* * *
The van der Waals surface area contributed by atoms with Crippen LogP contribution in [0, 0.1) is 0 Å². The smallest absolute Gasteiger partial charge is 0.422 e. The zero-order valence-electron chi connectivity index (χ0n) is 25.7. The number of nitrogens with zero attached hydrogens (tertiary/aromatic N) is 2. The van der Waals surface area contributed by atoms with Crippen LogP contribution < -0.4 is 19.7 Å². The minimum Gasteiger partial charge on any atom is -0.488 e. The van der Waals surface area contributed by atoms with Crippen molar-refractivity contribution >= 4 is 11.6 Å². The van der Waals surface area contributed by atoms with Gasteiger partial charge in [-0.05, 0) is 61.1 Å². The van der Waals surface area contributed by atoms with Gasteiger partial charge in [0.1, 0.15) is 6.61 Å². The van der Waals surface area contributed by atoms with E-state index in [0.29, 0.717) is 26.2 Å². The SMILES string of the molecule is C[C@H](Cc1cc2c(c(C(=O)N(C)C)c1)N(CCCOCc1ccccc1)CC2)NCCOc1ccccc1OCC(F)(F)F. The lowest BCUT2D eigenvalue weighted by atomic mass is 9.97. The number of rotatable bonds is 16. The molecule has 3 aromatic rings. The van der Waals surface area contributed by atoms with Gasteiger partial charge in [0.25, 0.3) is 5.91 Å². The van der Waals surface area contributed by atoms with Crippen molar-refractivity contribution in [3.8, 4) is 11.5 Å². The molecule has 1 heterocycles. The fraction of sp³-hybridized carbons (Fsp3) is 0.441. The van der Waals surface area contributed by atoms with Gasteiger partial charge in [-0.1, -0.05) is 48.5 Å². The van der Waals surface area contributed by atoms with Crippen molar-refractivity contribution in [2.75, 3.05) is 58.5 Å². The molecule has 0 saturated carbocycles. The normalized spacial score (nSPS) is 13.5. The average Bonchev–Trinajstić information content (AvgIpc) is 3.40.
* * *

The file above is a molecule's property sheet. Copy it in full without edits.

The van der Waals surface area contributed by atoms with Crippen LogP contribution in [0, 0.1) is 0 Å². The smallest absolute Gasteiger partial charge is 0.422 e. The zero-order valence-electron chi connectivity index (χ0n) is 25.7. The number of nitrogens with zero attached hydrogens (tertiary/aromatic N) is 2. The van der Waals surface area contributed by atoms with Crippen LogP contribution < -0.4 is 19.7 Å². The minimum Gasteiger partial charge on any atom is -0.488 e. The van der Waals surface area contributed by atoms with Crippen molar-refractivity contribution >= 4 is 11.6 Å². The van der Waals surface area contributed by atoms with Gasteiger partial charge in [-0.05, 0) is 61.1 Å². The van der Waals surface area contributed by atoms with Gasteiger partial charge in [0.1, 0.15) is 6.61 Å². The van der Waals surface area contributed by atoms with E-state index in [0.29, 0.717) is 26.2 Å². The SMILES string of the molecule is C[C@H](Cc1cc2c(c(C(=O)N(C)C)c1)N(CCCOCc1ccccc1)CC2)NCCOc1ccccc1OCC(F)(F)F. The lowest BCUT2D eigenvalue weighted by atomic mass is 9.97. The number of rotatable bonds is 16. The molecule has 3 aromatic rings. The van der Waals surface area contributed by atoms with Gasteiger partial charge in [0.25, 0.3) is 5.91 Å². The van der Waals surface area contributed by atoms with Crippen molar-refractivity contribution in [3.8, 4) is 11.5 Å². The molecule has 1 heterocycles. The fraction of sp³-hybridized carbons (Fsp3) is 0.441. The van der Waals surface area contributed by atoms with Gasteiger partial charge in [-0.1, -0.05) is 48.5 Å². The van der Waals surface area contributed by atoms with Crippen molar-refractivity contribution in [2.75, 3.05) is 58.5 Å². The molecule has 0 saturated carbocycles. The normalized spacial score (nSPS) is 13.5. The average Bonchev–Trinajstić information content (AvgIpc) is 3.40.